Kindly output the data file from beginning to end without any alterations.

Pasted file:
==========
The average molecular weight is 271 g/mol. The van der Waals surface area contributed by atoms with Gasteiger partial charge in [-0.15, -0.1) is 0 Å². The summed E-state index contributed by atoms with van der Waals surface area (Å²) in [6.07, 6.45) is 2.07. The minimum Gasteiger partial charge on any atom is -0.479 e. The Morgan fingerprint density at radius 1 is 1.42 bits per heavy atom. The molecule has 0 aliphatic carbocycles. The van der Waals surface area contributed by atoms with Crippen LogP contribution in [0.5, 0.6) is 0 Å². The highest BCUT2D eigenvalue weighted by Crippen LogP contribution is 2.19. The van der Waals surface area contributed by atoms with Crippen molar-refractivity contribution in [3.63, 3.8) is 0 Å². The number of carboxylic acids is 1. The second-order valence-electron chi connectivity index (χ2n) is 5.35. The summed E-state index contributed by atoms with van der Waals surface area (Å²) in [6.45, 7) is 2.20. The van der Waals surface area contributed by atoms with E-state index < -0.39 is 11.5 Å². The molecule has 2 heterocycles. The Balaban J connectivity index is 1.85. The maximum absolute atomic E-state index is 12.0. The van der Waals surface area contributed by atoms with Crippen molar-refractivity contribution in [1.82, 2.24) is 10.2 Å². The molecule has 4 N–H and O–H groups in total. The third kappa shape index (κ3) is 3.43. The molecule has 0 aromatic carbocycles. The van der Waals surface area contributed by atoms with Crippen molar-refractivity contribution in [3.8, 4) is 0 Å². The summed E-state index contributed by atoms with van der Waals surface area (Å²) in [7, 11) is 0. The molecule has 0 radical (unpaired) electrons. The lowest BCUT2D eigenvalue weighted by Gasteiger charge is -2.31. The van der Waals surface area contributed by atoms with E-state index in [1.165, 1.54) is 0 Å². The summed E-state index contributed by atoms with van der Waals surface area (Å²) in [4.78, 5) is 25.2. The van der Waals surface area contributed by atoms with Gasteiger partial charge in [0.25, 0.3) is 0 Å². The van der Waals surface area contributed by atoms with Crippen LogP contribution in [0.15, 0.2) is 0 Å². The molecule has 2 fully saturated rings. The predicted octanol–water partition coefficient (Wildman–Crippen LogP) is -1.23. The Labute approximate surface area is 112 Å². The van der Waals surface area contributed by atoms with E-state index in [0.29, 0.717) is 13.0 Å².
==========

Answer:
The average molecular weight is 271 g/mol. The van der Waals surface area contributed by atoms with Gasteiger partial charge in [-0.15, -0.1) is 0 Å². The summed E-state index contributed by atoms with van der Waals surface area (Å²) in [6.07, 6.45) is 2.07. The minimum Gasteiger partial charge on any atom is -0.479 e. The Morgan fingerprint density at radius 1 is 1.42 bits per heavy atom. The molecule has 0 aliphatic carbocycles. The van der Waals surface area contributed by atoms with Crippen LogP contribution in [0.5, 0.6) is 0 Å². The highest BCUT2D eigenvalue weighted by Crippen LogP contribution is 2.19. The van der Waals surface area contributed by atoms with Crippen molar-refractivity contribution in [3.63, 3.8) is 0 Å². The number of carboxylic acids is 1. The second-order valence-electron chi connectivity index (χ2n) is 5.35. The summed E-state index contributed by atoms with van der Waals surface area (Å²) in [6.45, 7) is 2.20. The van der Waals surface area contributed by atoms with E-state index < -0.39 is 11.5 Å². The molecule has 2 heterocycles. The Balaban J connectivity index is 1.85. The maximum absolute atomic E-state index is 12.0. The van der Waals surface area contributed by atoms with Crippen molar-refractivity contribution in [1.82, 2.24) is 10.2 Å². The molecule has 4 N–H and O–H groups in total. The third kappa shape index (κ3) is 3.43. The molecule has 0 aromatic carbocycles. The van der Waals surface area contributed by atoms with Crippen molar-refractivity contribution in [3.8, 4) is 0 Å². The summed E-state index contributed by atoms with van der Waals surface area (Å²) in [7, 11) is 0. The molecule has 0 radical (unpaired) electrons. The lowest BCUT2D eigenvalue weighted by Gasteiger charge is -2.31. The van der Waals surface area contributed by atoms with E-state index in [1.165, 1.54) is 0 Å². The summed E-state index contributed by atoms with van der Waals surface area (Å²) in [4.78, 5) is 25.2. The van der Waals surface area contributed by atoms with Gasteiger partial charge in [0.25, 0.3) is 0 Å². The van der Waals surface area contributed by atoms with Crippen LogP contribution in [0.15, 0.2) is 0 Å². The molecule has 2 fully saturated rings. The predicted octanol–water partition coefficient (Wildman–Crippen LogP) is -1.23. The Labute approximate surface area is 112 Å². The van der Waals surface area contributed by atoms with E-state index in [0.29, 0.717) is 13.0 Å².